The current drought conditions were classified as a medium adverse event earlier this month by the Minister for Primary Industries Nathan Guy – other regions are also facing drier than average conditions.
DairyNZ’s Northland regional leader Chris Neill, says a wet spring followed by a dry summer has slowed crop growth and although rain is forecast over the next few days, farmers will still be finding conditions challenging.
“Dry conditions have come on faster and harder than usual because temperatures have been higher and it has been a lot windier.
“Adding to the problem is the fact we had a wet spring causing crops, that many farmers rely on, to struggle to establish and grow. This means farmers are faced with some tough decisions as they find a way to feed their cows now and look ahead to calving when they rely on maize.”
“Individual decisions will need to be made about how to balance feed supply and feed demand. Factors to weigh up include costs and how many cows to keep milking and how often.”
Chris says dairy farmers are good at sticking together and sharing information.
“Farmers have learnt a lot through past droughts and have plenty of techniques for managing the supply of feed to their cows to meet the demands of keeping them in good condition,” says Chris. “Sharing these techniques and experiences is important, especially for those new to the industry, or to Northland.”
DairyNZ is using its local discussion groups and, with other organisations, is hosting community BBQs to allow farmers to get off farm and share information with others.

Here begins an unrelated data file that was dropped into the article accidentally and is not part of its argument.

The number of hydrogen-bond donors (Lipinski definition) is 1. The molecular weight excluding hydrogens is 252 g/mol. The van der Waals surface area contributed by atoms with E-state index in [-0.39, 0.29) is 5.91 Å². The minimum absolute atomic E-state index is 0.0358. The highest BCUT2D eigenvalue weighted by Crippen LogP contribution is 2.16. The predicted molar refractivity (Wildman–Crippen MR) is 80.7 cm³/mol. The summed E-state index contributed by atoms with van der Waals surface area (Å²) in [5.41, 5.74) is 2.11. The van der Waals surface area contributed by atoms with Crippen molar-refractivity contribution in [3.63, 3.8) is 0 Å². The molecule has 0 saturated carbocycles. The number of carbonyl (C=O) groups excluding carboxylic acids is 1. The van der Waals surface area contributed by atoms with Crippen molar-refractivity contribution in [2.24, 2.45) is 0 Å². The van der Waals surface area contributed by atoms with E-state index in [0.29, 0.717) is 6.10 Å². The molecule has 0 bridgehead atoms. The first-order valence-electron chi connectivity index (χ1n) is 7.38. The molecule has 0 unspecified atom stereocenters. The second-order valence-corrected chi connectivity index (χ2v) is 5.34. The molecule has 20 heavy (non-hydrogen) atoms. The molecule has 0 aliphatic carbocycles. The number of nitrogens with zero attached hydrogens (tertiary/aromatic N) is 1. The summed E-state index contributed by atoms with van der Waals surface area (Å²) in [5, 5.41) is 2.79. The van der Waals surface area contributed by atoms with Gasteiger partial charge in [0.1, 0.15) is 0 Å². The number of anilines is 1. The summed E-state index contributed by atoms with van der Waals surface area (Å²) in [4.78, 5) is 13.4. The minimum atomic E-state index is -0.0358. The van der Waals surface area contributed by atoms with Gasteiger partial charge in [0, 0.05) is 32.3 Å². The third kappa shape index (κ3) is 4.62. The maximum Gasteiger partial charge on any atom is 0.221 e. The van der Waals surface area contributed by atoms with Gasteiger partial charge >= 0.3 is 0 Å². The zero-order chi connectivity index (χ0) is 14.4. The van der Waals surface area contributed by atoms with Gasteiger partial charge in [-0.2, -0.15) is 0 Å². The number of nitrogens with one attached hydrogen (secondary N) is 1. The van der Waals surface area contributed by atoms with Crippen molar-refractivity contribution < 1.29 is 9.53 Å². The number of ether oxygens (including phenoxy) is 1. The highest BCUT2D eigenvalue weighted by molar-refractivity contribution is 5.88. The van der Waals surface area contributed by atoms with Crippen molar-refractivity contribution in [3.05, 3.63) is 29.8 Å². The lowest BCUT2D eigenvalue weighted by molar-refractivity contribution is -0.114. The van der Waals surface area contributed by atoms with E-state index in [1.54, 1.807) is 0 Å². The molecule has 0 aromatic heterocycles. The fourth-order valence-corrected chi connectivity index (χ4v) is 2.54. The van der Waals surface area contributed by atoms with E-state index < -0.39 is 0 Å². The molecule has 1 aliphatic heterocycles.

“We are working with the Rural Support Trust and a wide range of other organisations to ensure farmers know there are people they can turn to. It’s important for farmers to know they are not alone,” says Chris.
“The best support can be talking to your neighbours and just hearing what others are doing. That’s what we’re trying to facilitate through our farmer networks. Farmers should contact their local DairyNZ consulting officers for updates on when and where these events will be held.”
DairyNZ senior economist, Matthew Newman, says Northland has had a challenging season.
“With three quarters of the season’s milk collected, Northland milk production is currently around 6% lower than last season.”
“The improved milk prices this season are much needed as seasonal conditions have reduced production and increased costs for many Northland farmers. This has delayed the financial recovery for those in the north,” says Matt.
DairyNZ says its main advice to Northland and other dairy farmers experiencing dry conditions is to:
- Look after yourself and talk with other farmers in your area.
- Monitor and record your cow body condition. Make sure you know how to do this or get an expert to help.
- Focus on milking on with a core group of cows until it rains.
- Assess how you can destock.
- Be prepared for facial eczema. Monitor spore counts and have zinc on hand.
- Have a plan around feed, financials, stock and communicate the plan to your team (family, staff, consultant, banker). Set a Trigger Date for your next decision and don’t be afraid to change to Plan B if things change.
- Manage young stock on and off the farm.
- Talk to your grazier.
- Attend a community BBQ.
- Make the best use of your rural professionals.
Strategies for managing a dry summer are available at dairynz.co.nz/drysummer.